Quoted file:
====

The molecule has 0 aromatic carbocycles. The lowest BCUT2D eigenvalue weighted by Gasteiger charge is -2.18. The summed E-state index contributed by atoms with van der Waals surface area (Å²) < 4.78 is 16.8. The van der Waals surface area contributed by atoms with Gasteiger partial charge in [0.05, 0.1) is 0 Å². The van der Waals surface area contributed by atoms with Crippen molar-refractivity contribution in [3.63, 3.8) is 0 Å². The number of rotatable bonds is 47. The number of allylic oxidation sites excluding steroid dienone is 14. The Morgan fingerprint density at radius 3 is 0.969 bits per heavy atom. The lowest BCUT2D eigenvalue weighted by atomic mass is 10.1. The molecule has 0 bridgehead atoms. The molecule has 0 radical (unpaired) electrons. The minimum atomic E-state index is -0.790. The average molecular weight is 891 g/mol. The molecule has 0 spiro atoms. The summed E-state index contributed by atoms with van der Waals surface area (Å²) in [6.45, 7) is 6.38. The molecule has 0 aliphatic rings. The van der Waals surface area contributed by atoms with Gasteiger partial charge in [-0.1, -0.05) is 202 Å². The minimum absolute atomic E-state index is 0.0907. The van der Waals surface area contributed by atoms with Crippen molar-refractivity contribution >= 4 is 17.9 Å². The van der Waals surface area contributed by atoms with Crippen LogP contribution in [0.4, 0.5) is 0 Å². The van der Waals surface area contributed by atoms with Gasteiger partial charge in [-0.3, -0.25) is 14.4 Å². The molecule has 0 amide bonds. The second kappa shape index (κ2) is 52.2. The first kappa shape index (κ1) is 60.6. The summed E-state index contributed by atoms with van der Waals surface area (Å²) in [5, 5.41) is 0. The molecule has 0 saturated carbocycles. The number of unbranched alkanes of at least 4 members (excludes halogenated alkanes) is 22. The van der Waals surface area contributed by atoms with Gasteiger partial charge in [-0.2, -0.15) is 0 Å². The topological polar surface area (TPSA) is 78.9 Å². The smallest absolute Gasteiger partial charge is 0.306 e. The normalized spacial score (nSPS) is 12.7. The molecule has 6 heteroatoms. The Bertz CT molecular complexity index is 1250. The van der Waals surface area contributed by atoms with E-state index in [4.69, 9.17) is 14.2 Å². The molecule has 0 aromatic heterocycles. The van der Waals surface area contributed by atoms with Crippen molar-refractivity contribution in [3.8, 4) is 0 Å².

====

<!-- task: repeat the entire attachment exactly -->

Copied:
The molecule has 0 aromatic carbocycles. The lowest BCUT2D eigenvalue weighted by Gasteiger charge is -2.18. The summed E-state index contributed by atoms with van der Waals surface area (Å²) < 4.78 is 16.8. The van der Waals surface area contributed by atoms with Gasteiger partial charge in [0.05, 0.1) is 0 Å². The van der Waals surface area contributed by atoms with Crippen molar-refractivity contribution in [3.63, 3.8) is 0 Å². The number of rotatable bonds is 47. The number of allylic oxidation sites excluding steroid dienone is 14. The Morgan fingerprint density at radius 3 is 0.969 bits per heavy atom. The lowest BCUT2D eigenvalue weighted by atomic mass is 10.1. The molecule has 0 bridgehead atoms. The molecule has 0 radical (unpaired) electrons. The minimum atomic E-state index is -0.790. The average molecular weight is 891 g/mol. The molecule has 0 spiro atoms. The summed E-state index contributed by atoms with van der Waals surface area (Å²) in [6.45, 7) is 6.38. The molecule has 0 aliphatic rings. The van der Waals surface area contributed by atoms with Gasteiger partial charge in [-0.1, -0.05) is 202 Å². The minimum absolute atomic E-state index is 0.0907. The van der Waals surface area contributed by atoms with Crippen molar-refractivity contribution >= 4 is 17.9 Å². The van der Waals surface area contributed by atoms with Crippen LogP contribution in [0.4, 0.5) is 0 Å². The van der Waals surface area contributed by atoms with Gasteiger partial charge in [-0.3, -0.25) is 14.4 Å². The molecule has 0 amide bonds. The second kappa shape index (κ2) is 52.2. The first kappa shape index (κ1) is 60.6. The summed E-state index contributed by atoms with van der Waals surface area (Å²) in [5, 5.41) is 0. The molecule has 0 saturated carbocycles. The number of unbranched alkanes of at least 4 members (excludes halogenated alkanes) is 22. The van der Waals surface area contributed by atoms with Gasteiger partial charge in [-0.2, -0.15) is 0 Å². The topological polar surface area (TPSA) is 78.9 Å². The smallest absolute Gasteiger partial charge is 0.306 e. The normalized spacial score (nSPS) is 12.7. The molecule has 6 heteroatoms. The Bertz CT molecular complexity index is 1250. The van der Waals surface area contributed by atoms with E-state index in [4.69, 9.17) is 14.2 Å². The molecule has 0 aromatic heterocycles. The van der Waals surface area contributed by atoms with Crippen molar-refractivity contribution in [3.8, 4) is 0 Å².